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April 2014
Creepoid
"Creepoid
"
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The perfect solace for winter’s passing, Creepoid’s second full-length self-titled LP combines the zeitgeist of 90's grunge with pristine dissonance and somber lyricism. Released earlier this month by No Idea Records, Creepoid is eerie, melodic and stirring from beginning to end. 

The record’s introductory track “Nauda” opens with a singular note that swells into a melody, aligning itself with the listener in a way that feels confessional yet synonymous. A well-wrought continuation of the earnest diction reminiscent of Horse Heaven, “Nauda” is as bittersweet as its vocals, informed by the paradox of loneliness and longing. Expanding into a cinematically moody soundscape, guitars wail like sirens, beckoning chords to crash and settle into a fading ricochet - a premonition of “Sunday.” Coupled with acoustic strums and crisp vocal croons, a solemn request, “take my light and pull it out,” is beautifully melodic with perfectly placed tambourine that brings to mind the memorable mood concentrated. Exploring the affect and consequence of relational presence and its subsequent absence, the orchestration of “Sunday” renders a relatable narrative evocatively raw and sincere. 

“Yellow Wallpaper” ignites with driving bass and swirling riffs. As if resurrecting the perfection of Jeremy Enigk (ex-Sunny Day Real Estate), a la “Killed By An Angel” meets “Pillars,” the song evokes an eerie all consuming sense of the sublime that centers the track’s duration. Like an extension of Horse Heaven’s “Hollow Doubt,” the contextual weight of “Yellow Wallpaper” is harmonically haunting and intentionally poignant. “Baptism” washes over its listener in waves of riffs and echoed vocals that occupy an emotive territory similar to lesser-known tracks by Sonic Youth, subverted and painted darker by the brooding buzz reminiscent of shoegaze greats like My Bloody Valentine.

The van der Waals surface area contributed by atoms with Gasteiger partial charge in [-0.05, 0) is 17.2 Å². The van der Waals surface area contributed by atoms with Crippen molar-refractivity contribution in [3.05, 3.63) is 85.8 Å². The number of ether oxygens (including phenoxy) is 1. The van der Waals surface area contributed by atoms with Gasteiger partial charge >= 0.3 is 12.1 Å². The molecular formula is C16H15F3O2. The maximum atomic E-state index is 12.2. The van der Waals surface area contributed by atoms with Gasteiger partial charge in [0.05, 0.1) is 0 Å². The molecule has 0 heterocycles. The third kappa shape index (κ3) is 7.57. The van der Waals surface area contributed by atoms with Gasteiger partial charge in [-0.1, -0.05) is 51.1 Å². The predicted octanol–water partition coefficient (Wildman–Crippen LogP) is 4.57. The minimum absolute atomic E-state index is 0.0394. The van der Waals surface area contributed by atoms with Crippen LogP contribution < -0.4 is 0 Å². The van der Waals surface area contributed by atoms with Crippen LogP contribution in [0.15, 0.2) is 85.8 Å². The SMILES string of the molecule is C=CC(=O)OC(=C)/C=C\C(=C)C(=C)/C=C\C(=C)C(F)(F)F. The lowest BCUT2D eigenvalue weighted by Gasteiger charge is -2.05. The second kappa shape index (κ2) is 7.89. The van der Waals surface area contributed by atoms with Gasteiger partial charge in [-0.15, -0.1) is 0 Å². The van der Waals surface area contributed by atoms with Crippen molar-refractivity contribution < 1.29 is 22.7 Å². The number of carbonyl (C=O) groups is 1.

In its decline, “Baptism” casts a feeling of transcendent submersion, befitting its namesake. With a crystallized aggression, “Gout” does the same - urgent and arresting with visceral shouts and screams. “Stay Inside” is considerably more subdued than the album’s preceding tracks but equally mesmerizing, unfolding “Tired Eyes,” a hypnotic chant of a fatigued psychedelic. “Golden String” feels slightly optimistic, while “Acrimony” blossoms then retracts into a reserved yet deliberate ballad that demands its audience’s attention like a gloomy lullaby with teeth. “Vulgar,” warm and sunlit, is lush and arresting, setting the stage for the album’s closer “Old Tree,” a jubilant ending to yet another epic compilation of clairvoyant anthems evoked by Creepoid. - Dianca Potts 

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Album Review: Get Disowned - Hop Along

Album Review: Get Disowned - Hop Along

A simple interwoven electric guitar riff accents rough, acoustic guitar strums, and then singer/songwriter Frances Quinlan’s wispy, lilting vocals enter the equation like a glimpse of sunlight parting the clouds of an overcast sky. Thus, begins Hop Along’s latest full-length album Get Disowned.
 
Opener “Some Grace,” a subtle bare-boned introduction, shares a bit of the fragility and vulnerability that can be found in Quinlan’s lyrics. The song morphs into faint electronic bleeps dissolving into a serene calm. However, the pending storm arises with the following track and the album’s lead single “Tibetan Pop Stars,” which cuts through the tranquility with boisterously dirty power chords and rolling thunder drumbeats. Once again, the vocals seem to play peacemaker, a calming force among the turmoil. That is, until the chorus takes flight, then falls to earth with the repeated lines “nobody deserves you the way that I do,” which gradually rises from the ashes of a broken heart. “No Good Al Joad” is paced by steady downhill bursts of acoustic guitar that is pierced by the interloping hammer of a pickaxe electric guitar. Quinlan’s vocals strain in an effect that expresses the emotive tug and pull of the narrative. This all comes to a head after a brief percussive interlude, which captures the ear signaling for audience participation. She reveals, “You are my favorite, because you are a long shot. You are my enemy, because you forgot.” This is just before pulling back into a corner to protect herself as she gathers the strength to share a bit of philosophical wisdom and universal truth: “Everybody is a little hard to love sometimes.”
 
With the precise production work of Algernon Cadwallader’s Joe Reinhart, Get Disowned is a balance between agitated artillery-style rock with intimate, late night confessional vocals that dig their nails into your skin while simultaneously whispering sweet nothings into your ear. Despite the constant presence of distinctly tenacious guitar thrashes, Quinlan’s lyrical message remains a priority. It is often aided by the fact that the vocals are directed at the listener. In this manner, Hop Along invites us into an emotionally turbulent household leaving no curtains drawn or door locked.
 
You can purchase Get Disowned via Hot Green Records. Hop Along will also be celebrating its release tomorrow night at The First Unitarian with Bandname, Little Big League and Mary Lattimore. - Michael Colavita

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